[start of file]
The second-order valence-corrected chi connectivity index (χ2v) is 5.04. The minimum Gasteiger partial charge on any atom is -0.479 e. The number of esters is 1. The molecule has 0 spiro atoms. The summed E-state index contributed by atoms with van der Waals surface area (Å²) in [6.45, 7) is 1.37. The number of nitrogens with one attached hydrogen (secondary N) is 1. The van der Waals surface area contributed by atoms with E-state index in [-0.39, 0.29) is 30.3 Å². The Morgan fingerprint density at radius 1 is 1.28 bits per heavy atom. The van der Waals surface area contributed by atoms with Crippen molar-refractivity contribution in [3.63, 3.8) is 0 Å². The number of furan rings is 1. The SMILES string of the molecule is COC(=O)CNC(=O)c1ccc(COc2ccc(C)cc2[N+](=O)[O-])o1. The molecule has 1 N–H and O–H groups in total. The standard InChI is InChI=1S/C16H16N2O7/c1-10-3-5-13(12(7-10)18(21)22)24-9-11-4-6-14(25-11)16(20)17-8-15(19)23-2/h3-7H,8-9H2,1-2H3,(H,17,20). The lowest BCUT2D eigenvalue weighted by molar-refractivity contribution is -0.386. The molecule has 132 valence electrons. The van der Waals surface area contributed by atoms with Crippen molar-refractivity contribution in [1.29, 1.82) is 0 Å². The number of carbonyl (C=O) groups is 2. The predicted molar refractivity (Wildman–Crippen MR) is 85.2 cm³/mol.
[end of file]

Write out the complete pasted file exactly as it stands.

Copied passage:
The second-order valence-corrected chi connectivity index (χ2v) is 5.04. The minimum Gasteiger partial charge on any atom is -0.479 e. The number of esters is 1. The molecule has 0 spiro atoms. The summed E-state index contributed by atoms with van der Waals surface area (Å²) in [6.45, 7) is 1.37. The number of nitrogens with one attached hydrogen (secondary N) is 1. The van der Waals surface area contributed by atoms with E-state index in [-0.39, 0.29) is 30.3 Å². The Morgan fingerprint density at radius 1 is 1.28 bits per heavy atom. The van der Waals surface area contributed by atoms with Crippen molar-refractivity contribution in [3.63, 3.8) is 0 Å². The number of furan rings is 1. The SMILES string of the molecule is COC(=O)CNC(=O)c1ccc(COc2ccc(C)cc2[N+](=O)[O-])o1. The molecule has 1 N–H and O–H groups in total. The standard InChI is InChI=1S/C16H16N2O7/c1-10-3-5-13(12(7-10)18(21)22)24-9-11-4-6-14(25-11)16(20)17-8-15(19)23-2/h3-7H,8-9H2,1-2H3,(H,17,20). The lowest BCUT2D eigenvalue weighted by molar-refractivity contribution is -0.386. The molecule has 132 valence electrons. The van der Waals surface area contributed by atoms with Crippen molar-refractivity contribution in [1.29, 1.82) is 0 Å². The number of carbonyl (C=O) groups is 2. The predicted molar refractivity (Wildman–Crippen MR) is 85.2 cm³/mol.